Every once in a great while, I perform a marriage ceremony.
Even before ordination as a Zen priest, I had one of those minister cards that you can get online. This one came from Universal Ministries. Yes, they are “legal”.
In this state, the officiant marries no one – it’s a purely ceremonial function.
The couple marries each other, with at least 2 witnesses attending (at least 18 or older) and signs a marriage licence (paying a permit fee) which is duly recorded.
That’s what gets them hitched.
Before anyone comes into the commitment of marriage, I feel the onus to give some good advice about what makes a good relationship. Yet, what to share that might both have utility and freshness to it; something both useful and not so bluntly obvious ?
I stumbled onto Rabbi Dove Heller’s Six Habits of Happily Married Couples and instantly recognized their absence in most of the married relationships I had ever encountered.
Quite frankly, even habit #1 sounds revolutionary.
How would the intentional practice of sharing pleasure with each other, and avoiding what is extremely displeasurable with each other alter the trajectory of a relationship ?
Our finest efforts can easily bog down in a multitude of daily details.
These habits provide a practical rudder which have worked very well
in my current relationship with S.
Six Habits of Happily Married Couples
by Rabbi Dov Heller, M.A.
“Success in marriage hinges on consistent performance of these key habits.”
Habit #1 – Give Each Other Pleasure
Happily married couples are committed to the goal of giving each other pleasure. You must stay focused on the ultimate goal – which is to give each other pleasure and not cause pain. It sounds simple enough, but can be very hard in practice.
For just one day, try to maintain a consciousness with everything you do, by asking yourself, “Is what I’m about to do or say going to cause my spouse pain or pleasure?”
To monitor how you’re doing, each of you should make two lists: One for all the things your spouse does to cause you pain, and another which identifies what you would like your spouse to do to give you pleasure. Swap lists, and now you know exactly what to do and what not to do. No more mind reading!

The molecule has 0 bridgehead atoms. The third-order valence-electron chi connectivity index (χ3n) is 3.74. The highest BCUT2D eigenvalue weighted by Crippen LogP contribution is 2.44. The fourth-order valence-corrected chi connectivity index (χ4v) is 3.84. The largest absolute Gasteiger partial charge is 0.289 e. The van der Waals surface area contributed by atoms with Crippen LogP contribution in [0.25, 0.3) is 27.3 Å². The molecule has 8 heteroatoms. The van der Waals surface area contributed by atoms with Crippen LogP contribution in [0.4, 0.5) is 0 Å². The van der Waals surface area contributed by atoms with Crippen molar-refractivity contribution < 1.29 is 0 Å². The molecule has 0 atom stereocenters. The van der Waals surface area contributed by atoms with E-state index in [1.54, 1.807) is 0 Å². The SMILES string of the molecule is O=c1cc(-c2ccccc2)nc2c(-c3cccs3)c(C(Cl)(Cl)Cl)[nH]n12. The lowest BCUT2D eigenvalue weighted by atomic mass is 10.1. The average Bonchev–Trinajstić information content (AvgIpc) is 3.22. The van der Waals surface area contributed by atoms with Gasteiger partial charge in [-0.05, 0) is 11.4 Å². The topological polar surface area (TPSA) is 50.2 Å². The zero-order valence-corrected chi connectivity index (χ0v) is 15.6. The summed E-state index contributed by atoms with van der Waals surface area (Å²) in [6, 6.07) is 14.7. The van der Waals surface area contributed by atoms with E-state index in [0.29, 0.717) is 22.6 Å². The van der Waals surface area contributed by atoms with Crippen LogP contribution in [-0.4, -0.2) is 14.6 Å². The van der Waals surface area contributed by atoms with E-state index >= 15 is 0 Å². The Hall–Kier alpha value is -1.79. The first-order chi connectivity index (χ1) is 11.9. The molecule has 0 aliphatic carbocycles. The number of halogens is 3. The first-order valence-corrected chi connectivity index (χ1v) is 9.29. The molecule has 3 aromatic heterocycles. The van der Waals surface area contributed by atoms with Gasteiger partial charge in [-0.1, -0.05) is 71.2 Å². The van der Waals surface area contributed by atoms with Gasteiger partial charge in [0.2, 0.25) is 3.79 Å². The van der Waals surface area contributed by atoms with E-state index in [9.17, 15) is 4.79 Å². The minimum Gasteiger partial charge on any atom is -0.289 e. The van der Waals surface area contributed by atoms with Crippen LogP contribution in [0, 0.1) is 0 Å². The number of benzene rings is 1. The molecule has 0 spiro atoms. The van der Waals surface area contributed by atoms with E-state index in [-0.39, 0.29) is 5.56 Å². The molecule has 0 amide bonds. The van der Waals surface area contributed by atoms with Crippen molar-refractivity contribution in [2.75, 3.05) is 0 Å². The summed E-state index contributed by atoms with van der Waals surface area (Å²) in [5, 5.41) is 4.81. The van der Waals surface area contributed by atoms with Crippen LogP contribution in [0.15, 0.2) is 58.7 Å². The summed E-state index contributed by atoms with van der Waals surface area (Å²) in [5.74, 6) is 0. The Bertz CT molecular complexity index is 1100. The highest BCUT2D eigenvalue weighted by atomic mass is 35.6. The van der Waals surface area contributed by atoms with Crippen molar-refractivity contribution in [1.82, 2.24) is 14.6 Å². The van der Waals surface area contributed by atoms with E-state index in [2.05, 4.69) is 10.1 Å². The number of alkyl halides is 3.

Habit #2 – Create Mutually Satisfying Love and Friendship Rituals
Rituals are habits that build and strengthen a relationship. One couple had the following “greeting ritual” at night when the husband came home:
He would first greet the dog and hug the kids. Then he would go into his bedroom, change his clothes, and watch the news, followed by a visit to the bathroom. Finally he would wander into the kitchen and mutter something to his wife, for example, “Let’s eat fast so we can get to the PTA meeting!”
One might say that such a ritual was not exactly increasing their love for each other.
How are your greeting and goodbye rituals?
So after watching how their dog greeted them every time they came home, this couple decided to come up with a new ritual. Elated dogs jump all over their masters and lick them. So they decided to greet each other like dogs. They started jumping up and down and hugging each other. They really got into it. They had fun and the kids got a kick out it, too.
Our actions affect the way we feel. How are your greeting and good-bye rituals?
Here are some rituals you and your spouse should consider working on:
• Daily e-mailing each other with a compliment.
• Daily phone call. (especially important for husbands to do)
• Anniversaries deserve special attention. Plan to do something both of you really enjoy, rather than feeling stuck two days before your anniversary arrives and then running out to get some flowers.
• Before you turn in for the night, try saying two compliments to each other. This means coming up with something new each night!
• It is essential to have a “date night” at least every other week.
Habit #3 – Create a Safe Place to Discuss Issues Openly and Honestly
Abusive relationships are ones in which you are afraid to express feelings and opinions. Happily married couples create a sense of safety that allows each person to feel comfortable expressing his/her feelings, problems, and dissatisfactions. This sense of safety is the foundation upon which a couple negotiates things that are bothering them.